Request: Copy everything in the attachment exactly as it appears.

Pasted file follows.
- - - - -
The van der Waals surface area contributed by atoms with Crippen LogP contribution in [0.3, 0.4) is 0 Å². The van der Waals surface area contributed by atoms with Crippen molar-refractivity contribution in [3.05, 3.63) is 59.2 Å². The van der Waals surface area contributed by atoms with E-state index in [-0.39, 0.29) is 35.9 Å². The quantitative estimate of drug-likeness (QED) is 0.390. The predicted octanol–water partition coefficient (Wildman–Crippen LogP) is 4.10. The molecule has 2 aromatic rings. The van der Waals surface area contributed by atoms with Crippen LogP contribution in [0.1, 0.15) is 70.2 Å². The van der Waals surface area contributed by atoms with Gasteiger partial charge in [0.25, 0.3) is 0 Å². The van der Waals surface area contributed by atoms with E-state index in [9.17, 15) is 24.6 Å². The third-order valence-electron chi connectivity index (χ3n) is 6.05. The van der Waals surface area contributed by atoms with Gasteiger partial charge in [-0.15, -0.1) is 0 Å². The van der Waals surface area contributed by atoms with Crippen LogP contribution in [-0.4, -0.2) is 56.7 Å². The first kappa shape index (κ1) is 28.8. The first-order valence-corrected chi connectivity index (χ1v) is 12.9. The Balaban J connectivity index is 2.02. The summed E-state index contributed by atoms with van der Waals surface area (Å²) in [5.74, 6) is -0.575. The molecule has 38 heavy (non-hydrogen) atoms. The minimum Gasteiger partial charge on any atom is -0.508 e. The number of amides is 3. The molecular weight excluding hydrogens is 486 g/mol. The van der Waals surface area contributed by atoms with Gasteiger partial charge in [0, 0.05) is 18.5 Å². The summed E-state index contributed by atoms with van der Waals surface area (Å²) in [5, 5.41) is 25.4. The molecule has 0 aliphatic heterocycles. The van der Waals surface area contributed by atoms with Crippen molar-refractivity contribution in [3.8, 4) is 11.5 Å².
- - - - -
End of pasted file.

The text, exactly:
The van der Waals surface area contributed by atoms with Crippen LogP contribution in [0.3, 0.4) is 0 Å². The van der Waals surface area contributed by atoms with Crippen molar-refractivity contribution in [3.05, 3.63) is 59.2 Å². The van der Waals surface area contributed by atoms with E-state index in [-0.39, 0.29) is 35.9 Å². The quantitative estimate of drug-likeness (QED) is 0.390. The predicted octanol–water partition coefficient (Wildman–Crippen LogP) is 4.10. The molecule has 2 aromatic rings. The van der Waals surface area contributed by atoms with Crippen LogP contribution in [0.1, 0.15) is 70.2 Å². The van der Waals surface area contributed by atoms with Gasteiger partial charge in [0.25, 0.3) is 0 Å². The van der Waals surface area contributed by atoms with E-state index in [9.17, 15) is 24.6 Å². The third-order valence-electron chi connectivity index (χ3n) is 6.05. The van der Waals surface area contributed by atoms with Gasteiger partial charge in [-0.15, -0.1) is 0 Å². The van der Waals surface area contributed by atoms with Crippen LogP contribution in [-0.4, -0.2) is 56.7 Å². The first kappa shape index (κ1) is 28.8. The first-order valence-corrected chi connectivity index (χ1v) is 12.9. The Balaban J connectivity index is 2.02. The summed E-state index contributed by atoms with van der Waals surface area (Å²) in [5.74, 6) is -0.575. The molecule has 38 heavy (non-hydrogen) atoms. The minimum Gasteiger partial charge on any atom is -0.508 e. The number of amides is 3. The molecular weight excluding hydrogens is 486 g/mol. The van der Waals surface area contributed by atoms with Gasteiger partial charge in [0, 0.05) is 18.5 Å². The summed E-state index contributed by atoms with van der Waals surface area (Å²) in [5, 5.41) is 25.4. The molecule has 0 aliphatic heterocycles. The van der Waals surface area contributed by atoms with Crippen molar-refractivity contribution in [3.8, 4) is 11.5 Å².